Dealing with a Proactive China

China’s growing assertiveness creates opportunities and challenges for the United States.

U.S. President Barack Obama stands with Chinese President Xi Jinping as the U.S. national anthem is played during a welcome ceremony in Beijing on November 12, 2014. (AP/Ng Han Guan)
U.S. President Barack Obama stands with Chinese President Xi Jinping as the U.S. national anthem is played during a welcome ceremony in Beijing on November 12, 2014. (AP/Ng Han Guan)

Chinese President Xi Jinping will soon arrive in the United States for a state visit, which will include a bilateral summit with President Barack Obama. President Xi will arrive at a challenging time. Under his leadership, Chinese leaders are grabbing every opportunity to push their nation forward, both domestically and internationally. On some issues, these leaders are pushing China in a direction that dovetails with U.S. interests, thus opening up new opportunities for cooperation. Where U.S.-China interests are not aligned, however, Beijing’s growing assertiveness is reheating old frictions and creating new ones. The challenge facing the United States is how to maximize China’s growing value as a partner in some areas while simultaneously pushing back against unwelcome behavior in others. That balancing act has become more complicated in the run-up to Xi’s visit because recent Chinese actions—some constructive, others controversial—directly affect an unusually broad array of American interests.

On the positive side, China is showing an increasing willingness to play a leadership role among nations outside the highly industrialized democratic block. China played a key role in the Iran negotiations, helping the process through shaky moments, and Chinese nuclear experts helped Iranian officials redesign the Arak plutonium reactor so that it will never produce nuclear fuel. On climate change, China’s willingness to issue bold climate targets with the United States last November challenged other developing nations to follow suit and knocked down a firewall that has hindered global climate negotiations for decades.

China is also leaning harder on North Korea. Last week, after North Korean officials announced plans to launch another long-range rocket, China’s foreign minister warned against “taking new actions that could lead to tensions” on the Korean peninsula and called for all nations to take a “responsible attitude.” Pyongyang did not specify a date for the rocket launch, but many analysts believe it will be around October 10. So if Chinese diplomacy is not successful, we could see a new round of provocative activity on the Korean Peninsula within the next few weeks. On all of these issues, Beijing’s ability to speak to a different audience and from a different angle than the United States has made China a valuable diplomatic partner.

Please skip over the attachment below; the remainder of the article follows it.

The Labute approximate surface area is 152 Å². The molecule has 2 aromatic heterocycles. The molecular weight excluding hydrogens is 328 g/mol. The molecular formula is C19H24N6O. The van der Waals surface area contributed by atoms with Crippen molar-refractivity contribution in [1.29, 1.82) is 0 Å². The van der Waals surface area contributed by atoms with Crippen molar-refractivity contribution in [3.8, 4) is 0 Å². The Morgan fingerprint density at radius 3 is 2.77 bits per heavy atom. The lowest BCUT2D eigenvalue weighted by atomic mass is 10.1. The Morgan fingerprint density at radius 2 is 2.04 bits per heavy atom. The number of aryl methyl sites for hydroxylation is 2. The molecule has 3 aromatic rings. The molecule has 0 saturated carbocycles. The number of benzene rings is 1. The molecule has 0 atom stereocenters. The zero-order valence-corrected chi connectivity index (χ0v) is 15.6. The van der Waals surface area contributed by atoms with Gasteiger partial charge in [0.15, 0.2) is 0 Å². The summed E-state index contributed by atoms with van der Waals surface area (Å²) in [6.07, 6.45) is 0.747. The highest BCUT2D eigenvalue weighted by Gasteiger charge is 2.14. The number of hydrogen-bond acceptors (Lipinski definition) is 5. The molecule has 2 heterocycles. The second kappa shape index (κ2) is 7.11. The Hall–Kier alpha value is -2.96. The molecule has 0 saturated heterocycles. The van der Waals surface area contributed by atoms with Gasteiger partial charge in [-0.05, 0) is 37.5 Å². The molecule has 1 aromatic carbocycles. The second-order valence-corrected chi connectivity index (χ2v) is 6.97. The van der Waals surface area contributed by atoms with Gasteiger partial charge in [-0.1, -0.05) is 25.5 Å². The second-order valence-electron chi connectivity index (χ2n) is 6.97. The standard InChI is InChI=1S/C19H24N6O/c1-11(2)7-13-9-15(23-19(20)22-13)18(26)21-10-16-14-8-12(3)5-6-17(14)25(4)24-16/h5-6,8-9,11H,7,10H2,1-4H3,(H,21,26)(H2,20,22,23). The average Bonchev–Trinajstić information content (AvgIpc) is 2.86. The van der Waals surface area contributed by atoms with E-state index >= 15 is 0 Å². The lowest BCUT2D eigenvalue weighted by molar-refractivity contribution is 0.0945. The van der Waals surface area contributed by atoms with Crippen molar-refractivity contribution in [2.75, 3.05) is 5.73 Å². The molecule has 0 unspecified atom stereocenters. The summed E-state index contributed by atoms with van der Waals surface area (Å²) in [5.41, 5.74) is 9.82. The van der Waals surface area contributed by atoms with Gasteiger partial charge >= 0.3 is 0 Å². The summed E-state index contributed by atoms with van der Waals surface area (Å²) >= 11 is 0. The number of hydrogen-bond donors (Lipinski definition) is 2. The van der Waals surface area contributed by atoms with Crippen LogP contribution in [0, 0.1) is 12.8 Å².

On the commercial side, Chinese companies are venturing outward, which creates new partnership opportunities, most notably in China-to-U.S. direct investment. For many Americans, China-to-U.S. foreign direct investment, or FDI, projects provide their first opportunity to directly engage in and benefit from the U.S.-China economic partnership. A recent survey conducted by Rhodium Group reveals that 340 of the 435 American congressional districts have at least one China FDI project. Many of those projects are providing jobs for American workers: More than 80,000 Americans are now directly employed through a Chinese investment project in the United States. Economic competitiveness has always been an issue in the relationship, including U.S. concern that American jobs will migrate to China. Now the reverse is happening: Chinese companies are finally creating jobs in this nation—a trend that both leaders should support.

Unfortunately, Beijing is also moving forward with initiatives that undermine U.S. interests, and those initiatives are posing a growing challenge for Washington. The main question facing the United States is how hard it should push back on contentious issues: To what degree should Washington be willing to take actions that demonstrate U.S. resolve on issues that are U.S. priorities but that also risk undermining the U.S.-China partnership, including in areas of growing cooperation such as denuclearization and climate change? Four difficult issues will dominate the agenda this week:

  • Cybersecurity: U.S. officials recently discovered two massive cyber thefts. Hackers stole private identity information of 80 million Americans from health insurer Anthem, as well as sensitive security clearance information of more than 21 million Americans—many of whom are current federal government employees—at the U.S. Office of Personnel Management. Both incidents appear to be intelligence-gathering operations from the Chinese government, and they follow a string of Chinese commercial cyber thefts targeting American businesses. The overall size and scope of Chinese cyber activity throughout 2015 has pushed the Obama administration to consider imposing retaliatory sanctions. Beijing is taking U.S. retaliatory threats very seriously and recently dispatched a high-level envoy to kick-start cyber discussions in advance of the official visit. That process appears to have diffused at least some tension, but President Obama is still calling cybersecurity “one of the biggest topics that I [will] discuss with President Xi” during his visit and has stated that he is personally willing to take serious action against China to demonstrate U.S. resolve on cybersecurity.